Indian cyberseurity

The steady growth in cyberattacks has made it clear that cyber threats are not area-limited. Nations all over the world are today witnessing high-profile ransomware attacks. The cyber criminals are exploiting vulnerabilities to attack the critical infrastructures, making cyberspace a new battleground and cyber weapons as the new-age weapons.

In the wake of growing cybercrimes, several state-sponsored and non-state hacker groups have emerged to strengthen India’s offensive cyber front. Many of the hacker groups are closely working on the matters of Indian cybersecurity.

Most of the attacks originate from the compromised email handles. In the last few months, the Indian Ministry of Home Affairs (MHA) received several phishing emails that majorly targeted the Indian Cybercrime Coordination Centre, or I4C. The hackers managed to wreak havoc by weaponising India’s security shield Kavach, a mandatory two-factor authentication.

At least 10-20 government accounts in India were used for phishing and it isn’t the first time hackers used Kavach to infiltrate the accounts of Indian government officials. In the past, several unknown actors built a fake Kavach application, containing a Trojan that stole information and sent it to a command and control centre.

To make the officials use the Kavach doppelganger, these hackers used compromised government email IDs to send neatly drafted emails to users. Google’s Play Store hosted a fake Kavach app that has now been removed.

According to Indian Cybersecurity solution Quick Heal, Pakistan has increased phishing attacks against India. Pakistani threat groups – APT36 and SideCopy have been using Indian IP addresses to target critical infrastructures in the country.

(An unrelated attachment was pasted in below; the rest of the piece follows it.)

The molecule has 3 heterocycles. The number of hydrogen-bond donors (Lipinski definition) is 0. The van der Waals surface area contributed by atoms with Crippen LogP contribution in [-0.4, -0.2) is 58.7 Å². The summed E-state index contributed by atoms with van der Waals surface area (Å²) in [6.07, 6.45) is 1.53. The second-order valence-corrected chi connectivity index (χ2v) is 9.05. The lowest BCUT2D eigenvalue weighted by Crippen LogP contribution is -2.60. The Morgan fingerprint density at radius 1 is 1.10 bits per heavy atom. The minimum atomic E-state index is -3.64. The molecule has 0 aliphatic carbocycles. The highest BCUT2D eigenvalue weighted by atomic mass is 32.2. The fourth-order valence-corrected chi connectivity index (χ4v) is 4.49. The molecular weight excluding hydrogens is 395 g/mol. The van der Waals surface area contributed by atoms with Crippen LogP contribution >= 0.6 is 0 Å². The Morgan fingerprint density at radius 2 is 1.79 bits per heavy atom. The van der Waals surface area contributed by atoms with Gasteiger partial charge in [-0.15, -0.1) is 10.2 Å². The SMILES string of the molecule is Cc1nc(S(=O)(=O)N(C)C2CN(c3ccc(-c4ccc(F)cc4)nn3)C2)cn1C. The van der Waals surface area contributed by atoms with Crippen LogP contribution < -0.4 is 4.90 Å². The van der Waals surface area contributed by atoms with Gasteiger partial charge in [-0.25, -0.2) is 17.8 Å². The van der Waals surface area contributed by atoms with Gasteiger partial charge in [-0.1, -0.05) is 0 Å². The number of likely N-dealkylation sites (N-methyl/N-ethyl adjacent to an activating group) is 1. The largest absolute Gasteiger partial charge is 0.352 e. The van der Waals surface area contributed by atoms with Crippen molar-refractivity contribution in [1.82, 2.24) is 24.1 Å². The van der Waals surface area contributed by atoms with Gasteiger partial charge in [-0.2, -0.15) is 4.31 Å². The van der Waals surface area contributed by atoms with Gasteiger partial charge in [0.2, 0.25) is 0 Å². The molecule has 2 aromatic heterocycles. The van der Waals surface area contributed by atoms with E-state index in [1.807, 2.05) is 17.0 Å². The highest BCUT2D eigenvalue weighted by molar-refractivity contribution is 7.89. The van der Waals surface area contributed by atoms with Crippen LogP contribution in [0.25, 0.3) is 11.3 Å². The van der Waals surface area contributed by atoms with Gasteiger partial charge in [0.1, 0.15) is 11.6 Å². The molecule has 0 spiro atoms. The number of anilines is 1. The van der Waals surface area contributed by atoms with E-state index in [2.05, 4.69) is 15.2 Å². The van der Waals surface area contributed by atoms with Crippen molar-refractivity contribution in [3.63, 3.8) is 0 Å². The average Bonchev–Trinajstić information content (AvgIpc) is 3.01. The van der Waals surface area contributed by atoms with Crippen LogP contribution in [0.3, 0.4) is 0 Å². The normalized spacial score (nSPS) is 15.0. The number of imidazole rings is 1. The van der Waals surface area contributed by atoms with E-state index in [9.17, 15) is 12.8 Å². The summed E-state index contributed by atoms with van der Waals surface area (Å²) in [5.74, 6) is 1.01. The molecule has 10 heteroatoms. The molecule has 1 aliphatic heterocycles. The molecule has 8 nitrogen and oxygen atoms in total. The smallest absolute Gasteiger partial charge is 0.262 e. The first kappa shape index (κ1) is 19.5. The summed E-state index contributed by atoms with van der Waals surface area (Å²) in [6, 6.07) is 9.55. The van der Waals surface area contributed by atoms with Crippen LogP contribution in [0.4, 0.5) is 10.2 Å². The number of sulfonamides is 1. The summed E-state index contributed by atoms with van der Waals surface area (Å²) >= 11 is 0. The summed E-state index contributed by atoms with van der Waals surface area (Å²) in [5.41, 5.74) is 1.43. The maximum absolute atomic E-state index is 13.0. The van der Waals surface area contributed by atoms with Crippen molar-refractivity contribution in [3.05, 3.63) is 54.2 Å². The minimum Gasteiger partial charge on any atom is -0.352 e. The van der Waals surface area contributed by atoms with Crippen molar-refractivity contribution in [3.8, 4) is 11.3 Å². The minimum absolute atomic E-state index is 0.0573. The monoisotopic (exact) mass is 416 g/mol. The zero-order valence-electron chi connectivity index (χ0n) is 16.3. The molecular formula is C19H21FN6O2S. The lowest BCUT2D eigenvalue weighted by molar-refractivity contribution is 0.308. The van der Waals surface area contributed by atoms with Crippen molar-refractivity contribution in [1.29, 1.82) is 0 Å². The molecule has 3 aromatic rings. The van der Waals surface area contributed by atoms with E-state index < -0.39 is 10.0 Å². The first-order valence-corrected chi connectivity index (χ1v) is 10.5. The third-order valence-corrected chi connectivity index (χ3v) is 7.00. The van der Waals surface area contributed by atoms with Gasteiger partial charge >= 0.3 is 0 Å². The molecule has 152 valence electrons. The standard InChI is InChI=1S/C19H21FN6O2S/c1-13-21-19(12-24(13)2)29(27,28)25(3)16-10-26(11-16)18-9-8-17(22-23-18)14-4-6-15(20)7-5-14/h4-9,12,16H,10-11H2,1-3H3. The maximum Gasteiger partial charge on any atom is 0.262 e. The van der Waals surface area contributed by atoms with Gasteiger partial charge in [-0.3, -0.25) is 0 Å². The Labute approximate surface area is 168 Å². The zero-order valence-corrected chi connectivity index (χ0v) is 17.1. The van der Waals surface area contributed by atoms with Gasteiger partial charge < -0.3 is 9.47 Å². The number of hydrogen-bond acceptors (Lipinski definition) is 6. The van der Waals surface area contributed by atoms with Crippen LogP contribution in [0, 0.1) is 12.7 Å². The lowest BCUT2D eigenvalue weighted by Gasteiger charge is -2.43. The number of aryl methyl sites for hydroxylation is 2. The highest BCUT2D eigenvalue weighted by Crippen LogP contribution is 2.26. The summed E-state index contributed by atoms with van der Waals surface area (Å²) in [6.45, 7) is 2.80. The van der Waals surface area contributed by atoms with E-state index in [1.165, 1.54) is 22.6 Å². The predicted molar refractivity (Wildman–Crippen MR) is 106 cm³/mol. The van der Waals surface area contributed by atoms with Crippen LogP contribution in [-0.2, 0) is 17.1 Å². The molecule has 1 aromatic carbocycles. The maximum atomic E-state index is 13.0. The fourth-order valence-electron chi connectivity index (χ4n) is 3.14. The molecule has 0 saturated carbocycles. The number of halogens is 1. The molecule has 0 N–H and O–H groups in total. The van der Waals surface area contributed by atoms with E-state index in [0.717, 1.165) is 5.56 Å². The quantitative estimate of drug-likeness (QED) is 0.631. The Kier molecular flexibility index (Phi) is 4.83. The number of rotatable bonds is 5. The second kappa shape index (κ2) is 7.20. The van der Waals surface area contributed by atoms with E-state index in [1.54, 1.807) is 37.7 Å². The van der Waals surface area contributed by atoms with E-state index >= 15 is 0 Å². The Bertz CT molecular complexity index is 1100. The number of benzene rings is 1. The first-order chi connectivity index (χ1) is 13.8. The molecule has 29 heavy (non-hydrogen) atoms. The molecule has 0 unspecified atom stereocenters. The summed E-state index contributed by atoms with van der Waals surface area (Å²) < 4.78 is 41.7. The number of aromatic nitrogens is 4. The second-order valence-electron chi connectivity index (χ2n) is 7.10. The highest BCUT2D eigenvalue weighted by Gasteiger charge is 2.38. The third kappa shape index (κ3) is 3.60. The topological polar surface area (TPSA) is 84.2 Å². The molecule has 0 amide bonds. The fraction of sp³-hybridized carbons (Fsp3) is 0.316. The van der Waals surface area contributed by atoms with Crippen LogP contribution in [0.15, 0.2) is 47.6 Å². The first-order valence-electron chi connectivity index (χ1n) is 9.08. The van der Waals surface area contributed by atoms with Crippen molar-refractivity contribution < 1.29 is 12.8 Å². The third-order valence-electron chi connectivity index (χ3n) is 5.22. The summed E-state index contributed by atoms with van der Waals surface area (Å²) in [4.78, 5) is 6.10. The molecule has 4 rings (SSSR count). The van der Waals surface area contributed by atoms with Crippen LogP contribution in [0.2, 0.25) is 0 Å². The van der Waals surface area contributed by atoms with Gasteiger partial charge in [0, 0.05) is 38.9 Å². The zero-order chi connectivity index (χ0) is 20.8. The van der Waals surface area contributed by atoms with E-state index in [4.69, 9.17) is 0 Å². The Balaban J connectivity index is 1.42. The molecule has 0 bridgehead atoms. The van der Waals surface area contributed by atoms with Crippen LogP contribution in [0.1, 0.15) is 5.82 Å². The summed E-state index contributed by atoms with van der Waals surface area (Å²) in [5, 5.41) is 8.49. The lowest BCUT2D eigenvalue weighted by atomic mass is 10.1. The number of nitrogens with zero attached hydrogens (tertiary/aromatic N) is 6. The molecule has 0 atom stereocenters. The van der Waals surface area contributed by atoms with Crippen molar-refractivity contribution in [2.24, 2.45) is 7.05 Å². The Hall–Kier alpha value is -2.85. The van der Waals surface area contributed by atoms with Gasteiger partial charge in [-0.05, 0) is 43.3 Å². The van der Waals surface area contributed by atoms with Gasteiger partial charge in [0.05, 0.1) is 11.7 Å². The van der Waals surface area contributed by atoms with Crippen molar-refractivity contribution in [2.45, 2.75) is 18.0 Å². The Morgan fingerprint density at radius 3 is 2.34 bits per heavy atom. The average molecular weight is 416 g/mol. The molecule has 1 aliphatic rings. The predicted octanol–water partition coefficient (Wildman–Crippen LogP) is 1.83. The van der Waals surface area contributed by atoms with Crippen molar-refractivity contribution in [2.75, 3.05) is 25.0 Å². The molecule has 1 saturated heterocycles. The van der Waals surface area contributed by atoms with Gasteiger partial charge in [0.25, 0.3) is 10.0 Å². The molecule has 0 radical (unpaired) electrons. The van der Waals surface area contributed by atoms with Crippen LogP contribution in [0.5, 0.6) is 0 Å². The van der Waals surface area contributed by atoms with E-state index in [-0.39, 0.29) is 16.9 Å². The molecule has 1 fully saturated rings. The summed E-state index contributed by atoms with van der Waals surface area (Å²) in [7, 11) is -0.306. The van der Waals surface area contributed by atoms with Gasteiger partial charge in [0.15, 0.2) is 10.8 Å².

Black Lotus Labs, a threat intelligence arm of US-based Lumen Technologies stated that Pakistani hackers used a new malware to target the power sector and one government organisation. The attackers used Remote Access Trojan (RAT) program to get unauthorised access to the IT network of the power companies. These attacks have no perceived overlapping with Chinese groups, although the latter has mostly focused on attacking India.

Apart from India, Pakistan-based hacker network have also targeted Afghanistan though the numbers are much less. The sources revealed that individuals from the neighbouring countries have bought nearly 9,000 Indian domains in the last few months. The state-sponsored hackers are improving and growing steadily. With every attempt they are becoming stronger and reliable in carrying out future attacks.

India also has a number of non-state actors that have over time brought global recognition to the country. Activities by Indian private firms like Dark Basin, Phronesis, Aglaya etc., have portrayed India as a strong offensive cyber nation. These firms have over time countered cyberwarfare from the adversaries, while improving India’s cyber offensive capabilities.

Even though the Indian firms have been successfully launching malware attacks against hostile neighbours, it still lags behind in cyber capabilities portrayed by the US, and China.

So, to improve the Indian cybersecurity, the country still has a lot of ground to cover in terms of building innovative cyber capabilities and executing offensive cybersecurity missions. The abilities possessed by APT groups are deemed necessary in the race of cyber supremacy and to counter the ongoing global warfare.

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